The afternoon panel session at the Te Anga Mua Seminar showcased responses to the question of what is good community- and whānau-based research. Trisha Young, Tracey Wright-Tawha, Invercargill Te Poha
One of the highlights of the recent Te Anga Mua seminar was the presentations by whānau. Here is a quick selection of their feedback. Kim Whaanga-Kipa & Kipa Whānau A Whānau
The Te Anga Mua Whānau Ora Research Seminar began just after 9am on 23 November 2012 with a mihi whakatau (welcome). The day was acknowledged as the third day of
Tēnā koutou katoa. He mihi mahana ki a koutou. Ko wai ahau? Ko Mohaka te awa, ko Tawhirirangi te maunga, ko Ngāti Pahauwera te Iwi. Ko Fiona Cram tōku ingoa.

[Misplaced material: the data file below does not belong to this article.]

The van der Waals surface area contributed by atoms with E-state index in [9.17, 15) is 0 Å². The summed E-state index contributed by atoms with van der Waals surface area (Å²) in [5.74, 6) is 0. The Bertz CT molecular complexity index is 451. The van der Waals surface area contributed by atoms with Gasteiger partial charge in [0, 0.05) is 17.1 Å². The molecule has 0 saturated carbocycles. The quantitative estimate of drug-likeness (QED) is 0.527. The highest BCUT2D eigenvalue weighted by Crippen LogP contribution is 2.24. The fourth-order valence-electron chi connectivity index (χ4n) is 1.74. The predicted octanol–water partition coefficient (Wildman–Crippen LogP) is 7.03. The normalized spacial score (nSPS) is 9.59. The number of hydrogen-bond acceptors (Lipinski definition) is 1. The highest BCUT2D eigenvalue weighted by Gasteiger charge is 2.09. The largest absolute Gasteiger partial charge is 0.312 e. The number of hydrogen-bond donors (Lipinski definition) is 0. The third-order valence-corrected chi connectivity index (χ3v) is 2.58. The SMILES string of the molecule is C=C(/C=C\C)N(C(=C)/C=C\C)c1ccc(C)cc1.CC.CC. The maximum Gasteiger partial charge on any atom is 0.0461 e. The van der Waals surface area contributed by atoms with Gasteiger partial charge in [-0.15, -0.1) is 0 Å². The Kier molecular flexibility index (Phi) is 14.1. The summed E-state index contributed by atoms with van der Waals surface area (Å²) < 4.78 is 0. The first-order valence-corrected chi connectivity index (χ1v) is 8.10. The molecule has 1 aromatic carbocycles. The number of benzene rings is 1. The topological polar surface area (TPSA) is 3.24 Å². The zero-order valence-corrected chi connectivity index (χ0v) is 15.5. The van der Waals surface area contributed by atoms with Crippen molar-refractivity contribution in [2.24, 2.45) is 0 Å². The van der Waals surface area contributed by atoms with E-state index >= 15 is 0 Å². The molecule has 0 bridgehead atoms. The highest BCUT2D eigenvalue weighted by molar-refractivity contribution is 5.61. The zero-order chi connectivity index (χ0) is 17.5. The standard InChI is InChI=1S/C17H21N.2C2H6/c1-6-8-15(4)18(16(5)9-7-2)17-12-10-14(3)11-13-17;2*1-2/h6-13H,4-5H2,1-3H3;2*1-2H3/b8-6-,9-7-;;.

Our whānau are spread across the country. We have 7 children and 14 mokopuna. Only one of our children has full time work while the others struggle to find work.
I am 14 years old and had my baby three months ago. Before I got pregnant, I was stealing cars, never home, doing drugs and having sex. My partner left
I am 17 years old and my baby is 10 months old, I had him when I was 16. My father is a Minister in the church and I have